A Badelynge of Buffleheads

badelynge of buffleheads

OK technically it is a raft or paddling of buffleheads since they are in the water, but I just couldn’t pass up using badelynge (pronounced bad-ling), which refers a group of ducks on land.  Buffleheads are my favorite little sea duck, and I have the pleasure of regularly seeing this group on Smiths Cove from my window.

Buffleheads have evolved their small size in order to fit into the nesting cavity of their “metabiotic” host, the Northern Flicker.  Due to their small size, they are highly active, diving almost continuously.  They do not tend to collect in large flocks; but are usually limited to small rafts.  One duck will serve as a sentry, watching for predators as the others in the group dive in search of food.  Buffleheads are among the last waterfowl to leave their breeding grounds and one of the world’s most punctual migrants, arriving on their wintering grounds within a narrow margin of time each year.  Buffleheads are monogamous, and the females return to the same breeding site, year after year.  (adapted from Wikipedia)

E.J. Lefavour

About E.J.

Artist, researcher, writer, spiritual traveler of this fascinating orb we inhabit, lover of life and all it has to offer. Hi everyone out there in GMG land. My name is Ellen “E.J.” Lefavour (a/k/a “Ejay Khan” – the pseudonym I used during my years as a political activist artist). I moved to Cape Ann in September of 2010, and was thrilled to be invited by Joey to become a daily contributor to Good Morning Gloucester in December of that year. I am a painter, photographer and writer who has lived and worked as an artist for 20 years, since leaving the corporate world in 1990 to pursue my passion. My contributions to GMG will consist of images (either my paintings, photographs, montages or the occasional video) and a little history about the image, called “Did you Know?” I hope to come up with tidbits of information that people don’t already know, or had forgotten they knew. As I am new here, everything is new and fascinating to me, especially the amazing history, so bear with me if I post something that is common knowledge – I’ll eventually come up with something that’s new to you. As an artist, I will also write about the incredible art scene on Cape Ann. Please take a minute to comment on my posts, like them or not, especially if you have corrections or something to add, as that is how I, and all of us, learn. Have a Good Morning Gloucester, and a blessed day.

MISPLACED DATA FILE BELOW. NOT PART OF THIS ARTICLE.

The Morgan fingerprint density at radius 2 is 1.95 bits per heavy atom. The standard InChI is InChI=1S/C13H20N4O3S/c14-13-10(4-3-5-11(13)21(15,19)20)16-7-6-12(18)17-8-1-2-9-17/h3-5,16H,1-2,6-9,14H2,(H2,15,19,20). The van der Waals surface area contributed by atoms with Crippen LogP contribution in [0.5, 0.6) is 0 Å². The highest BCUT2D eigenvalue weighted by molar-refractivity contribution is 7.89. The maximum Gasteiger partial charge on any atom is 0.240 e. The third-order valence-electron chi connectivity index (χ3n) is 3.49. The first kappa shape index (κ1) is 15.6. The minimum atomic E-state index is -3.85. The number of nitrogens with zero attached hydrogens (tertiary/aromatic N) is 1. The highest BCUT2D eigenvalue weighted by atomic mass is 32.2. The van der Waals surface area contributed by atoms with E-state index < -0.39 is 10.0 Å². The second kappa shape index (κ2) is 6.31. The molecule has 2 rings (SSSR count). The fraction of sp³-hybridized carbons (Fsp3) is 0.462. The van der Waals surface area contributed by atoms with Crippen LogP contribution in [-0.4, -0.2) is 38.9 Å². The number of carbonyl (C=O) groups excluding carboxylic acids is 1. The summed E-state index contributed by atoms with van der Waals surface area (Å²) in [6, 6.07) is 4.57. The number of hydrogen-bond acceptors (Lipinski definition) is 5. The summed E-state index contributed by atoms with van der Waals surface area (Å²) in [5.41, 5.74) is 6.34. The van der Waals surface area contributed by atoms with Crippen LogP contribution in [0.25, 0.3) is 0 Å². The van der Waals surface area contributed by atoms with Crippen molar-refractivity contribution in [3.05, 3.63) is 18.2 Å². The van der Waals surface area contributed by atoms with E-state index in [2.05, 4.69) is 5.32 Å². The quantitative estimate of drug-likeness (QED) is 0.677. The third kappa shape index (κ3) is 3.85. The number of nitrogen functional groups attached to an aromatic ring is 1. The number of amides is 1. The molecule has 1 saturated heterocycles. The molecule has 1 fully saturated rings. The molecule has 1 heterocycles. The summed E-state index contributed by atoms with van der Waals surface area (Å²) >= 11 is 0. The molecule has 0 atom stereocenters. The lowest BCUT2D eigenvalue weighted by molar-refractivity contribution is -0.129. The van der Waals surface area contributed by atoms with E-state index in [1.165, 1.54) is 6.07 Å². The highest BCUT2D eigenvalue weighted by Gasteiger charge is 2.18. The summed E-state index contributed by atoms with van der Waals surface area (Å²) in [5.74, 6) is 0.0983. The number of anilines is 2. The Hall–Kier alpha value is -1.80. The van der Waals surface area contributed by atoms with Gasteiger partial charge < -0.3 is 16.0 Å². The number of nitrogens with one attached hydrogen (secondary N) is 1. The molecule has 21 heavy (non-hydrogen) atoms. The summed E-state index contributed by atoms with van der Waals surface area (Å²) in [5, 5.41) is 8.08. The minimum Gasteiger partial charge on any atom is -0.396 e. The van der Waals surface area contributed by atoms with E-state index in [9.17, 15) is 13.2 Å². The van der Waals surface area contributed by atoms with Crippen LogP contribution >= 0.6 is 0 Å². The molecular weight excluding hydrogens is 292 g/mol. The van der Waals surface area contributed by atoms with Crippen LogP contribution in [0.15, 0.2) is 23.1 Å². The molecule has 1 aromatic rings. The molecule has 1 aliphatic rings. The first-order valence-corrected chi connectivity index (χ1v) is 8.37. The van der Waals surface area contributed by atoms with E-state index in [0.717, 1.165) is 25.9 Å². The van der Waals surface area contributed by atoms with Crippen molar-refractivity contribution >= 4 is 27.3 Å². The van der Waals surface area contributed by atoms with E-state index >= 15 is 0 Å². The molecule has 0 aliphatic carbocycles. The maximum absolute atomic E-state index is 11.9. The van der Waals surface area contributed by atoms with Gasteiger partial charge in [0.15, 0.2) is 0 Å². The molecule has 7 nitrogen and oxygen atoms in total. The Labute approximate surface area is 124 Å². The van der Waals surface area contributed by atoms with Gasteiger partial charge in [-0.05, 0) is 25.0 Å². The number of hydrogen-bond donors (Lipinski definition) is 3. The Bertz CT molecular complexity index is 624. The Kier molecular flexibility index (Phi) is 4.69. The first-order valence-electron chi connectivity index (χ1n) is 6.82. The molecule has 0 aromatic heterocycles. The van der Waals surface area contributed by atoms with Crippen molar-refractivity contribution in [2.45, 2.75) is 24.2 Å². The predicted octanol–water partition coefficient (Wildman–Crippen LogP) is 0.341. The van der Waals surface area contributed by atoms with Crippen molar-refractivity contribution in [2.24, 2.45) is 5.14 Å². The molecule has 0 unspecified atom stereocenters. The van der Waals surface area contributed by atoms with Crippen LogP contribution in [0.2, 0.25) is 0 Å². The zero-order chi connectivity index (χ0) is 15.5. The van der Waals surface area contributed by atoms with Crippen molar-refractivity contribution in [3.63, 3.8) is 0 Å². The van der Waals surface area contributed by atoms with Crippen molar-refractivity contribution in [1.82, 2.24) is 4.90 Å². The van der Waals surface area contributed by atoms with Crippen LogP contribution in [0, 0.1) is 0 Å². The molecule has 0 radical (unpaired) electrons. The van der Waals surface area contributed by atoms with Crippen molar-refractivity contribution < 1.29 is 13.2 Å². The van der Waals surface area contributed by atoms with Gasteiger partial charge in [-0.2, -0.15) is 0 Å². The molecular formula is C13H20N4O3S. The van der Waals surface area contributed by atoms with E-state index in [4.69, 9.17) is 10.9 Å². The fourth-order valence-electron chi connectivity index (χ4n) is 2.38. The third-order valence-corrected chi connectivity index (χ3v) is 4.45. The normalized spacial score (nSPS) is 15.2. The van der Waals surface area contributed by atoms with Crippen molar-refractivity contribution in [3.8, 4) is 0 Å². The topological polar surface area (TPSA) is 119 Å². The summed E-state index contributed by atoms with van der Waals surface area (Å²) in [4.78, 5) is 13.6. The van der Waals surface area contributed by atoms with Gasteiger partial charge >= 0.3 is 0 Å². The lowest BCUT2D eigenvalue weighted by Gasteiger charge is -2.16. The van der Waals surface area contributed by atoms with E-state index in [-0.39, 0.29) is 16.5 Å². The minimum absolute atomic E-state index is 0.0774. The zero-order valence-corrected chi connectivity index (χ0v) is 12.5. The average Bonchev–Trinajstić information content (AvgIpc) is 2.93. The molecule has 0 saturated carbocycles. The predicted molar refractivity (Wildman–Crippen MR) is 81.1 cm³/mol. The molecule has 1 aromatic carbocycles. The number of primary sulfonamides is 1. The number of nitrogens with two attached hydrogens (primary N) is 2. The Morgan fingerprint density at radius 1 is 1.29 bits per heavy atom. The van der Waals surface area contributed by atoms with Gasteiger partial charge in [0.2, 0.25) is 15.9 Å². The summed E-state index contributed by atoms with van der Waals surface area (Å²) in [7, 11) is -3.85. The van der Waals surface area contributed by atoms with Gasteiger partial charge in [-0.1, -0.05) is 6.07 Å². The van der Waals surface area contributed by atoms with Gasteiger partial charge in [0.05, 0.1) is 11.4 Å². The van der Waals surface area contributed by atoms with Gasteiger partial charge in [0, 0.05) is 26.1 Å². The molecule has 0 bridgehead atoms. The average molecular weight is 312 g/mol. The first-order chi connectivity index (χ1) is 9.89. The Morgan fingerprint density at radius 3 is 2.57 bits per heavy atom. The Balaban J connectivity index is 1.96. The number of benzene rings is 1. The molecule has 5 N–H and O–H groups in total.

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6 Responses to A Badelynge of Buffleheads

  1. One bufflehead stays on the surface as a sentry! I thought he was just lazy and his lady friends brought him mussels. I think we need to convince Craig to put a waterproof camera underwater. I want to know what these dudes are doing down there.

  2. They’re just so cute. Great picture.

  3. Dave Moore says:

    Feel very lucky to see these they are pretty hard to find -Bufflehead, which is one of the scarcest ducks in North America.. Seen out west also -
    http://www.flickr.com/photos/usfwsmtnprairie/6877785402/

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